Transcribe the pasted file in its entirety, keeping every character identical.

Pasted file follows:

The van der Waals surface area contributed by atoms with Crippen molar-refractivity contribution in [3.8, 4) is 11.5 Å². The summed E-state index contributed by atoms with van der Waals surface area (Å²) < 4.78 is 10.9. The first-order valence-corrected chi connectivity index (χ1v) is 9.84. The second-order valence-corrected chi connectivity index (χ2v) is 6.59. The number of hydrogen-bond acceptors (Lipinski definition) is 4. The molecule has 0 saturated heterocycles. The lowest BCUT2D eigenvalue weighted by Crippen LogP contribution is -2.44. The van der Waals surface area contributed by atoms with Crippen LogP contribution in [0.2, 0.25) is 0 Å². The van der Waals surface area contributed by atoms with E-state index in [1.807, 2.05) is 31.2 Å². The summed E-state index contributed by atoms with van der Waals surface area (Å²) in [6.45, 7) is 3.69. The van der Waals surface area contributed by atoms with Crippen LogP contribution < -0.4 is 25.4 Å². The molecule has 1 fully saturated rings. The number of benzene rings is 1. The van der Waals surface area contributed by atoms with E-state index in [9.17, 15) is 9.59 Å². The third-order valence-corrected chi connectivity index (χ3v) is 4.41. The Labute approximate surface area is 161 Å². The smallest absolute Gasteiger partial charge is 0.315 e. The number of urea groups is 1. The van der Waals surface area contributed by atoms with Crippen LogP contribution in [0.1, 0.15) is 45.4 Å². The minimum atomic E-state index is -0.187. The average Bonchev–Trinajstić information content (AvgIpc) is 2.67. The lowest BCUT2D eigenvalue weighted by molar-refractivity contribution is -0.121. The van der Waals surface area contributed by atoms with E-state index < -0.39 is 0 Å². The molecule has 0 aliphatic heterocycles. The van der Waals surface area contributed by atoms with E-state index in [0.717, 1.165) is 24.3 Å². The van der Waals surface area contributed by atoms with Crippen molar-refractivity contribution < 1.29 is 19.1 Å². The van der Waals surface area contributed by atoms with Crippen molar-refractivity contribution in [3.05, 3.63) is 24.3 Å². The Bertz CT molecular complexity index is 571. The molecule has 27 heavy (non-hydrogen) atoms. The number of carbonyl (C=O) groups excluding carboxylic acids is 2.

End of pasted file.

The van der Waals surface area contributed by atoms with Crippen molar-refractivity contribution in [3.8, 4) is 11.5 Å². The summed E-state index contributed by atoms with van der Waals surface area (Å²) < 4.78 is 10.9. The first-order valence-corrected chi connectivity index (χ1v) is 9.84. The second-order valence-corrected chi connectivity index (χ2v) is 6.59. The number of hydrogen-bond acceptors (Lipinski definition) is 4. The molecule has 0 saturated heterocycles. The lowest BCUT2D eigenvalue weighted by Crippen LogP contribution is -2.44. The van der Waals surface area contributed by atoms with Crippen LogP contribution in [0.2, 0.25) is 0 Å². The van der Waals surface area contributed by atoms with E-state index in [1.807, 2.05) is 31.2 Å². The summed E-state index contributed by atoms with van der Waals surface area (Å²) in [6.45, 7) is 3.69. The van der Waals surface area contributed by atoms with Crippen LogP contribution < -0.4 is 25.4 Å². The molecule has 1 fully saturated rings. The number of benzene rings is 1. The van der Waals surface area contributed by atoms with E-state index in [9.17, 15) is 9.59 Å². The third-order valence-corrected chi connectivity index (χ3v) is 4.41. The Labute approximate surface area is 161 Å². The smallest absolute Gasteiger partial charge is 0.315 e. The number of urea groups is 1. The van der Waals surface area contributed by atoms with Crippen LogP contribution in [0.1, 0.15) is 45.4 Å². The minimum atomic E-state index is -0.187. The average Bonchev–Trinajstić information content (AvgIpc) is 2.67. The lowest BCUT2D eigenvalue weighted by molar-refractivity contribution is -0.121. The van der Waals surface area contributed by atoms with E-state index < -0.39 is 0 Å². The molecule has 0 aliphatic heterocycles. The van der Waals surface area contributed by atoms with E-state index in [0.717, 1.165) is 24.3 Å². The van der Waals surface area contributed by atoms with Crippen molar-refractivity contribution < 1.29 is 19.1 Å². The van der Waals surface area contributed by atoms with Crippen molar-refractivity contribution in [3.05, 3.63) is 24.3 Å². The Bertz CT molecular complexity index is 571. The molecule has 27 heavy (non-hydrogen) atoms. The number of carbonyl (C=O) groups excluding carboxylic acids is 2.